The Belgian writer and Surrealist, Marcel Lecomte (1900-1966), like many of his contemporaries, had an abiding interest in the Tarot, an interest reflected in his writings. In addition to a volume of Tarotic poems, illustrated by Pierre Alechinsky, Le Sens des Tarots, Lecomte wrote – and rewrote – a number of texts on the subject, including a book review of Paul Marteau’s Le Tarot de Marseille, an overview of Surrealism and the Tarot, and a couple of other brief texts, often recycling his thoughts and formulations. This piece, published in the first post-war Surrealist journal, is one of the earliest of such writings, and gives a succinct view of his poetic and insightful take on the Tarot.
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When the Tarot cards form the outline of a personal destiny, they are, for me, like a sort of grid placed on top of Reality, on all the infinite complexity of Reality. This Reality reacts, responds to the provocation of the cards in the secret measure of the outline of the grid.
The problem of individual destiny is a mathematical mystery, for the nuance of interpretation of each card and of the cards connected to each other is such that it is no longer a question of knowing if the cards tell a truth, but rather, to what extent they tell that truth.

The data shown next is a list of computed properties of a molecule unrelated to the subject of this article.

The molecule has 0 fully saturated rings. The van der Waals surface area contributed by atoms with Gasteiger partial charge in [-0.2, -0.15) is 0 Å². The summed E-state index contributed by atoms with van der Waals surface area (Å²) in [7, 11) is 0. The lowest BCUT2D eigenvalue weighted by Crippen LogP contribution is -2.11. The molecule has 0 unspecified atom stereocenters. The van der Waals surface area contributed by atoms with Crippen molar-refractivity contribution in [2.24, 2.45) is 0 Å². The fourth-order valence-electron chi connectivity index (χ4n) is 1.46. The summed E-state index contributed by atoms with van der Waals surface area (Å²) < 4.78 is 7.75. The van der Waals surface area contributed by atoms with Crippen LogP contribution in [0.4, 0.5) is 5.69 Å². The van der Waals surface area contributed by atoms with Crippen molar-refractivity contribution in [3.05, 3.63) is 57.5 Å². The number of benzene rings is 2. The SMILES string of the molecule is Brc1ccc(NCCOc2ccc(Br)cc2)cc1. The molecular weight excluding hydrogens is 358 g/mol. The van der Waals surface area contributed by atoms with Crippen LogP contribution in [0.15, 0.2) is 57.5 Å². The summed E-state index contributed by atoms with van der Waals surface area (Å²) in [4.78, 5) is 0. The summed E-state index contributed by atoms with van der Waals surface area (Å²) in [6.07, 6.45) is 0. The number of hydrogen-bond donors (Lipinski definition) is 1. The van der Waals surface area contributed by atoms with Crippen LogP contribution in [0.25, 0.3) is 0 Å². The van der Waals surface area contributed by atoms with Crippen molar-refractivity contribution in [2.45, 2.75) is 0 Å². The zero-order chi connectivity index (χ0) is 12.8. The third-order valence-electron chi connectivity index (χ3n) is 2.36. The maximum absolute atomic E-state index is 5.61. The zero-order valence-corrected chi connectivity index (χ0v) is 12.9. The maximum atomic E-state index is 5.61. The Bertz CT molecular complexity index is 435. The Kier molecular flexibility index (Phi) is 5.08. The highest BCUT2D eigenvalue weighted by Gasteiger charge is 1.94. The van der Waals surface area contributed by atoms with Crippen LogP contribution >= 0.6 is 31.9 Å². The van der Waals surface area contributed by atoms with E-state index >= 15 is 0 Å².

We also come to think that it is not enough to name a truth in order to say it.
By establishing an attentive examination of a destiny, we very often perceive that the consultant’s consciousness once freely held information which daily automatism, or some personal project linked to shadows hiding delicate zones, has destroyed, without it having been possible for the interested party or someone else to take notice.
The observation of certain Tarot cards brings the initiate to meditate on a secret dialectic of development and the succession of layers of consciousness within him where his inner recreation, his magical recreation occurs, which allows him to welcome the signs of a World in the image of his First Morning.
– Marcel Lecomte, “Le Vertige des Tarots,” Néon, n° 2, 1948.